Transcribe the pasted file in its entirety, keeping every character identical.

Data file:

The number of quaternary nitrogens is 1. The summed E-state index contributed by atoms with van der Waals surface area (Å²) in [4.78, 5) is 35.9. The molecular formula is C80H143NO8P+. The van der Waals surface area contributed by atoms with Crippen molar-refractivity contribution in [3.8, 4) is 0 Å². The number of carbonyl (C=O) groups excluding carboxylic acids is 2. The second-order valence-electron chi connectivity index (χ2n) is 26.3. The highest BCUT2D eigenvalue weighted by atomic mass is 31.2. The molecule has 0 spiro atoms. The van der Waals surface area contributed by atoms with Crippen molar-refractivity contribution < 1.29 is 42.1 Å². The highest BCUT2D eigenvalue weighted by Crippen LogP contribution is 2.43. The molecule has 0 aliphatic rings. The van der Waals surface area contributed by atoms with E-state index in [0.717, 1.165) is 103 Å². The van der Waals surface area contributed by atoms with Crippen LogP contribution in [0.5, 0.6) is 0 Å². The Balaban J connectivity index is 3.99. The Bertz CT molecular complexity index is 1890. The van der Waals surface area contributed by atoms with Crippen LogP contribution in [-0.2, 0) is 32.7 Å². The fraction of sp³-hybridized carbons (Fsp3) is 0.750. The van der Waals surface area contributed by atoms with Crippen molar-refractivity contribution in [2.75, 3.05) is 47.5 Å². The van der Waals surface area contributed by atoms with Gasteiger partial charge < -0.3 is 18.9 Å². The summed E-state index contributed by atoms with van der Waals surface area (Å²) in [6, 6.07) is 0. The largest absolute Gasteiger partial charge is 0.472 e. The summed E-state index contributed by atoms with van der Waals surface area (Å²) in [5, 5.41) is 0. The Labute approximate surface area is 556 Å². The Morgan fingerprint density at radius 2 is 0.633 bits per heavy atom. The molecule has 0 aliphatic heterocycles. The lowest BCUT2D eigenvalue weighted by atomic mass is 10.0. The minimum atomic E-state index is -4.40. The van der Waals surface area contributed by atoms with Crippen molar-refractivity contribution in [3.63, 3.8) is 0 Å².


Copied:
The number of quaternary nitrogens is 1. The summed E-state index contributed by atoms with van der Waals surface area (Å²) in [4.78, 5) is 35.9. The molecular formula is C80H143NO8P+. The van der Waals surface area contributed by atoms with Crippen molar-refractivity contribution in [3.8, 4) is 0 Å². The number of carbonyl (C=O) groups excluding carboxylic acids is 2. The second-order valence-electron chi connectivity index (χ2n) is 26.3. The highest BCUT2D eigenvalue weighted by atomic mass is 31.2. The molecule has 0 spiro atoms. The van der Waals surface area contributed by atoms with Crippen molar-refractivity contribution < 1.29 is 42.1 Å². The highest BCUT2D eigenvalue weighted by Crippen LogP contribution is 2.43. The molecule has 0 aliphatic rings. The van der Waals surface area contributed by atoms with E-state index in [0.717, 1.165) is 103 Å². The van der Waals surface area contributed by atoms with Crippen LogP contribution in [0.5, 0.6) is 0 Å². The Balaban J connectivity index is 3.99. The Bertz CT molecular complexity index is 1890. The van der Waals surface area contributed by atoms with Crippen LogP contribution in [-0.2, 0) is 32.7 Å². The fraction of sp³-hybridized carbons (Fsp3) is 0.750. The van der Waals surface area contributed by atoms with Crippen molar-refractivity contribution in [2.75, 3.05) is 47.5 Å². The van der Waals surface area contributed by atoms with Gasteiger partial charge < -0.3 is 18.9 Å². The summed E-state index contributed by atoms with van der Waals surface area (Å²) in [6, 6.07) is 0. The largest absolute Gasteiger partial charge is 0.472 e. The summed E-state index contributed by atoms with van der Waals surface area (Å²) in [5, 5.41) is 0. The Labute approximate surface area is 556 Å². The Morgan fingerprint density at radius 2 is 0.633 bits per heavy atom. The molecule has 0 aliphatic heterocycles. The lowest BCUT2D eigenvalue weighted by atomic mass is 10.0. The minimum atomic E-state index is -4.40. The van der Waals surface area contributed by atoms with Crippen molar-refractivity contribution in [3.63, 3.8) is 0 Å².